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For additional information, please refer to the following resources: Recovery_Planning_The_Basics#1

Business Continuity Planning: An Insurance Policy for Your Organization

Disasters happen all the time. Whether it’s a fire, flood, or some other natural disaster, you need to be prepared. You know the statistics about organizations that face a disaster; according to the U.S. Department of Labor, 40% of businesses never reopen after a disaster. So, what can you do to avoid becoming a statistic? The answer is obvious, prepare! Disasters don’t have to be devastating. Here are 6 general steps to help you prepare for the next one.

1. Identify and evaluate business requirements. • Employees/volunteers • Location • Technology infrastructure • Services you provide • Time sensitive processes • Special equipment 2. Protect your data. Do you perform nightly backups? If you know a disaster is coming, you should back up your data more often. 3. Analyze possible threats and risks. Both internal and external. 4. Document the BCP and educate staff. 5. Test the plan. Test Everything: • Your Staff • Hardware • Software • Systems • Services • Processes • Procedures • Security, etc. 6. Re-evaluate and update your Business Continuity Plan each year.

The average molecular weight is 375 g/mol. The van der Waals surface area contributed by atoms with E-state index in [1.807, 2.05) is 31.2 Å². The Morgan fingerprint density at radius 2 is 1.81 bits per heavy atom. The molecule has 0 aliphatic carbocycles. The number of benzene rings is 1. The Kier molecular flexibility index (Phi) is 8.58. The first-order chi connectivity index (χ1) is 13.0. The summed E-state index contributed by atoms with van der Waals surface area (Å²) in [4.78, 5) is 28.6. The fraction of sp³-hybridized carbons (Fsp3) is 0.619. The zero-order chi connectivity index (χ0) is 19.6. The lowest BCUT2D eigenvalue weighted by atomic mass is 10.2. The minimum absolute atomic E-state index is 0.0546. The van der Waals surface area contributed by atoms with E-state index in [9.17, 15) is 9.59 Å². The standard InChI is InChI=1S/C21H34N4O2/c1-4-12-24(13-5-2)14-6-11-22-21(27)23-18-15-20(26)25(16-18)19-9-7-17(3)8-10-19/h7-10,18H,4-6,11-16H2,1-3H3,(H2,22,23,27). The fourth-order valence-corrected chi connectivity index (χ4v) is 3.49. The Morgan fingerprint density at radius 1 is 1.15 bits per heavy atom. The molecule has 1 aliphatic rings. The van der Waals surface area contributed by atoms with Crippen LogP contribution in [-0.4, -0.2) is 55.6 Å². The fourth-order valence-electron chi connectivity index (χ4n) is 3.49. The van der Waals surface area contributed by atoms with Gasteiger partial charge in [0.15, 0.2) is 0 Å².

Think of a Business Continuity Plan as an insurance policy!

Communication with your staff is key. They should be educated on the Business Continuity Plan well before disaster strikes as you will not have time and may not have the communication resources to do so afterwards. Inform your staff what needs to be done and what skills are required for a particular task. Do not, however, try to tie a staff member to a particular task in the event that some of your staff may not be available if the disaster is widespread.

Business Continuity Planning is all about preparing your organization for the unexpected disaster, so you can continue your normal operations as quickly as possible.

You don’t want to find out after a disaster that something in your plan was incomplete. Testing the plan helps you work out the details that might otherwise be forgotten.

First you must know exactly what you’ll need to make that happen. Identify all the business requirements and rate them in order of importance. Keep in mind the many different types of disasters and how each one may have an impact on your organization

Testing should be conducted on every area of operations for your organization—not just the technical aspects. Be sure to test everything. Adjustments should be made, and more than one test may be necessary.